DALLAS - Work would begin soon on the first levees along the Mississippi River in the river-bisected St. John the Baptist Parish in Louisiana if voters approve a package calling for $29.5 million of 20-year general obligation bonds for various projects.

Voters in the parish some 30 miles upriver from New Orleans will go to the polls on April 4 to decide on five separate bond proposals. In May 2008, parish residents rejected a one-part, $25 million bond program by 73 votes.

The last successful bond election in the parish was for $18 million in 2002.

Parish President Bill Hubbard said the bond-financed program, which is called the St. John Renewal Initiative, is important to the future of the parish.

"It's a smart and responsible plan that will invest real dollars where they are needed most," he said.

There are currently no hurricane levees along the river or Lake Pontchartrain, he said. Proceeds from the proposed bonds would provide the funding for the first phase of levee construction.

No increase in the parish's property tax rate of 29.5 mills would be required if the bonds are approved, according to Hubbard.

"The renewal of the property tax would help prepare this parish for the next 20 years," he said.

The parish's GO bonds are rated A3 by Moody's Investors Service and A-minus by Standard & Poor's.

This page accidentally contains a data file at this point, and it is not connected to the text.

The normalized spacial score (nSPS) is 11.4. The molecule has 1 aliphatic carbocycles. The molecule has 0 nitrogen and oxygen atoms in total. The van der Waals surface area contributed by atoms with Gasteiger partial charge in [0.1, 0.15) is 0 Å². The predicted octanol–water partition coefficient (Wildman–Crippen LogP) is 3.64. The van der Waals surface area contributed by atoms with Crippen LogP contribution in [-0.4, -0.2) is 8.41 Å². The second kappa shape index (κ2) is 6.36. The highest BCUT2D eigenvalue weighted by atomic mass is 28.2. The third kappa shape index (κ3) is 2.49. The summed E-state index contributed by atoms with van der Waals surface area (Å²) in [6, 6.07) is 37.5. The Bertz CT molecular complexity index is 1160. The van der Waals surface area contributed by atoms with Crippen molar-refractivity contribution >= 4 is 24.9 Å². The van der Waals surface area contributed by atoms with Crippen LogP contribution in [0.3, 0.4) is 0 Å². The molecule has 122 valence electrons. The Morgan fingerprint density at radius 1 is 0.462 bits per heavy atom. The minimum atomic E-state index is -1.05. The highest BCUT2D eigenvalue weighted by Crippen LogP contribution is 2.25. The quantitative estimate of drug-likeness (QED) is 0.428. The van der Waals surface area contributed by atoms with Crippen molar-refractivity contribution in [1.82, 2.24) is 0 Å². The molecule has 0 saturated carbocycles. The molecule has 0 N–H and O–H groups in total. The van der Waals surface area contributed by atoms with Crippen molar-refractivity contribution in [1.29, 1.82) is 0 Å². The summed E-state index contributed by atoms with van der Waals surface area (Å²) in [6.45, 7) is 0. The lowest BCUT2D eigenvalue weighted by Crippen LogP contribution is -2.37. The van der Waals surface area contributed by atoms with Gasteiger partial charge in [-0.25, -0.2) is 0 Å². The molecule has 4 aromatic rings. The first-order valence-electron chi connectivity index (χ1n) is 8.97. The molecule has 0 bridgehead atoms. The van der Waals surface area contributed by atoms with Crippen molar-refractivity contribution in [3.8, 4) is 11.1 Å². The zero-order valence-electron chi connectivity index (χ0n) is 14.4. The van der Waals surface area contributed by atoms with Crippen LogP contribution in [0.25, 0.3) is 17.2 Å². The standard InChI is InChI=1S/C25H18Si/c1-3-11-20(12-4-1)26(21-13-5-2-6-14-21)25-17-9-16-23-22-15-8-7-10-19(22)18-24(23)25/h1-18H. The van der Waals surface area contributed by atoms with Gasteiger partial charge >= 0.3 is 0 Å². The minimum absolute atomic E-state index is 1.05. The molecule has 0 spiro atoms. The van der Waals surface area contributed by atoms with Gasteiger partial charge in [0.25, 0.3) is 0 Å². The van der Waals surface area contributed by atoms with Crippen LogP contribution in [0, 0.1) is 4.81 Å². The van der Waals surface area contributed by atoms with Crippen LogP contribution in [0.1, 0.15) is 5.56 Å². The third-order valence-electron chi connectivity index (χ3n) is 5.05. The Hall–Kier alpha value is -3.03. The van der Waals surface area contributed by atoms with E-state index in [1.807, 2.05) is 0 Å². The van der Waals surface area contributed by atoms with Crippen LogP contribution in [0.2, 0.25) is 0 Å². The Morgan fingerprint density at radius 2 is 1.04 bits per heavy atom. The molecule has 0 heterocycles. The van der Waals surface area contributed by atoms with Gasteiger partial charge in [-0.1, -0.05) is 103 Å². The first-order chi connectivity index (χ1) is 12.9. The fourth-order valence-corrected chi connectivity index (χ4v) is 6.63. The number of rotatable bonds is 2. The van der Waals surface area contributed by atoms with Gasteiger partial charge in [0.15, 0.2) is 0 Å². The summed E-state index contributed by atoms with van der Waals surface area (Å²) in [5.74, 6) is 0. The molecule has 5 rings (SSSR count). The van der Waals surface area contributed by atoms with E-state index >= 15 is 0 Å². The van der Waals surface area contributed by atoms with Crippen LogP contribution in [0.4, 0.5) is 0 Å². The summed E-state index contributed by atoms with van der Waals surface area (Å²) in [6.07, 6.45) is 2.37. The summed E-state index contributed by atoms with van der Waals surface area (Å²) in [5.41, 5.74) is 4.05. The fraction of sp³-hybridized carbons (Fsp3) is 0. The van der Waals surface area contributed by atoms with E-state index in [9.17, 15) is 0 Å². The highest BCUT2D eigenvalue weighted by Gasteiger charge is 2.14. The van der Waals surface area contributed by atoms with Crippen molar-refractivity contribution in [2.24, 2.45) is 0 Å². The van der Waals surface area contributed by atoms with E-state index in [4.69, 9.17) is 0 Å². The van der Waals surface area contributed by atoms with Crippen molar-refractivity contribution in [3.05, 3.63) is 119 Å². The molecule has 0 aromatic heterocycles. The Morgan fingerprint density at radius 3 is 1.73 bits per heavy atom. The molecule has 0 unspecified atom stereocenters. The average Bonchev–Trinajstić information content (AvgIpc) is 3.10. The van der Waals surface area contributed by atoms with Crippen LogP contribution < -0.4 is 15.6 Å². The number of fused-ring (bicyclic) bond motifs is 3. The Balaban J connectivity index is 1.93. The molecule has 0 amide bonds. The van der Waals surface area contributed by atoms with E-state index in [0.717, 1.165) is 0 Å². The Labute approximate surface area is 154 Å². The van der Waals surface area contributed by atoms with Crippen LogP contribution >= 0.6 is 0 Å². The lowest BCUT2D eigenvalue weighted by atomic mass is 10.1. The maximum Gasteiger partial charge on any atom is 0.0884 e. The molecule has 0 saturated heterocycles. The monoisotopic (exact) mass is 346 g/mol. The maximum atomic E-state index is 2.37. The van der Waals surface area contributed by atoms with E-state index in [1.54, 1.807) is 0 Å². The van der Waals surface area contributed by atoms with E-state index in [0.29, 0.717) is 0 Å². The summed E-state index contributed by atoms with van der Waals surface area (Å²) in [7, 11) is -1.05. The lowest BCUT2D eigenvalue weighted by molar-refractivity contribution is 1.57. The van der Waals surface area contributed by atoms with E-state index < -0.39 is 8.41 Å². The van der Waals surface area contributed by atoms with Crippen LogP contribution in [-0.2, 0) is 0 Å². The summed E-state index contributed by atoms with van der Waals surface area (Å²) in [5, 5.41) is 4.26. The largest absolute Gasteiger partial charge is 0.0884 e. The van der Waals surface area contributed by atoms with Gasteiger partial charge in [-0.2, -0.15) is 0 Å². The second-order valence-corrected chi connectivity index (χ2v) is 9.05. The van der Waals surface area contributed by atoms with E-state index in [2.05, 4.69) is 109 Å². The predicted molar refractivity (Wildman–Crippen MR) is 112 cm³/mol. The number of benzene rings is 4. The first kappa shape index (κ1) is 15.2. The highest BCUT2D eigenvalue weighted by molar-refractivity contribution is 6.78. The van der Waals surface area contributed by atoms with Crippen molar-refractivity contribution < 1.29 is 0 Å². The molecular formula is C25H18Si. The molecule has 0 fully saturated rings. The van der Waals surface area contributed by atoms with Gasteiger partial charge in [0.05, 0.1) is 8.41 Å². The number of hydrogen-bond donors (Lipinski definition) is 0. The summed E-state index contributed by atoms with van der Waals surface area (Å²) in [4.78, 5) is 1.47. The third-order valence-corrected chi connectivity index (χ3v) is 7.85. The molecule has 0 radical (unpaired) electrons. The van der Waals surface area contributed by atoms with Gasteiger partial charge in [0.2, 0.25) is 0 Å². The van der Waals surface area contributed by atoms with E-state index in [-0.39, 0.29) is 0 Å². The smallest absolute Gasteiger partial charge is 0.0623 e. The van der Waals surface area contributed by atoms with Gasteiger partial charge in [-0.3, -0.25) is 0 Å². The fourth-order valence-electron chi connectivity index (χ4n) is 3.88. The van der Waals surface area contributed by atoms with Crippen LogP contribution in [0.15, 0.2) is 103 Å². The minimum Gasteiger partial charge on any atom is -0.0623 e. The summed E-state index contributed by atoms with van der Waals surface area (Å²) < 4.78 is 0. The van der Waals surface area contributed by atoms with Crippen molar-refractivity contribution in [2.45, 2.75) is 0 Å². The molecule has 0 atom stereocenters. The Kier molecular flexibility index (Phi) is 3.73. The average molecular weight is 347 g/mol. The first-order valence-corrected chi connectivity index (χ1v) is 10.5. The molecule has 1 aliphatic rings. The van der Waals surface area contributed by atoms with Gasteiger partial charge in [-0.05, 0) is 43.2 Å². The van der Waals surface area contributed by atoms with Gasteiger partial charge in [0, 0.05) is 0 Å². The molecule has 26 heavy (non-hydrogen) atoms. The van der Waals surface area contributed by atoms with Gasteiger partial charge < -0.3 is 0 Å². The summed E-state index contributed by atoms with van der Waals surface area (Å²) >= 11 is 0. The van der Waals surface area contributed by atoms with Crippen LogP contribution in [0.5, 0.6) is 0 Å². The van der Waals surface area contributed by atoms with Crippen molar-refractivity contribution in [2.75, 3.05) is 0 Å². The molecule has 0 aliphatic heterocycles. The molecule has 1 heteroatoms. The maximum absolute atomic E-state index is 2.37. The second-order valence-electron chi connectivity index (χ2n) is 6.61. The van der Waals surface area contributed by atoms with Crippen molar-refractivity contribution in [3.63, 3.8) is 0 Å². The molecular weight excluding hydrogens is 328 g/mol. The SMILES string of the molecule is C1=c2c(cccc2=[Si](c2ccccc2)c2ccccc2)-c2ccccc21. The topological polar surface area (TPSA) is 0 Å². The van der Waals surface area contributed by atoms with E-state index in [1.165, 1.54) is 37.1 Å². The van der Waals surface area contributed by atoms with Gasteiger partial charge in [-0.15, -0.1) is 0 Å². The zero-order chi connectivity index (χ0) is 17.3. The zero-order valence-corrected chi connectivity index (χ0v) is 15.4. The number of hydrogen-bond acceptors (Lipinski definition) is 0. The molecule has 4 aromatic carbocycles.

The bond package will be presented to voters as five proposals to lessen the likelihood that an unpopular project would doom the entire effort, parish officials said.

The $9.7 million allocated to levees and drainage projects in the package would provide $1 million as the parish's contribution to the hurricane-protection levee along the Mississippi River and Lake Pontchartrain.

Proceeds would also be dedicated to upgrades and repairs to canals and drainage basins on both sides of the river.

The parish would dedicate $8 million of bond proceeds to expansions and improvements to the water utility system, including expansion of a water treatment facility, upgrades at another, and maintenance on several water towers.

Hubbard said the water system was last expanded in 1988.

Other proposals in the bond package include $7 million for expanding and upgrading security at the courthouse, $2.8 million to build a parish gymnasium that would serve as an emergency relocation point, and $2 million in road improvements.

The current courthouse configuration requires defendants, victims, and witnesses to enter the facility through the same door. Providing separate entrances would enhance safety and security at the courthouse, officials said.

There are no incorporated cities or towns in the parish of some 45,000. The parish has an area of 239 square miles, much of which is wetlands or open water.

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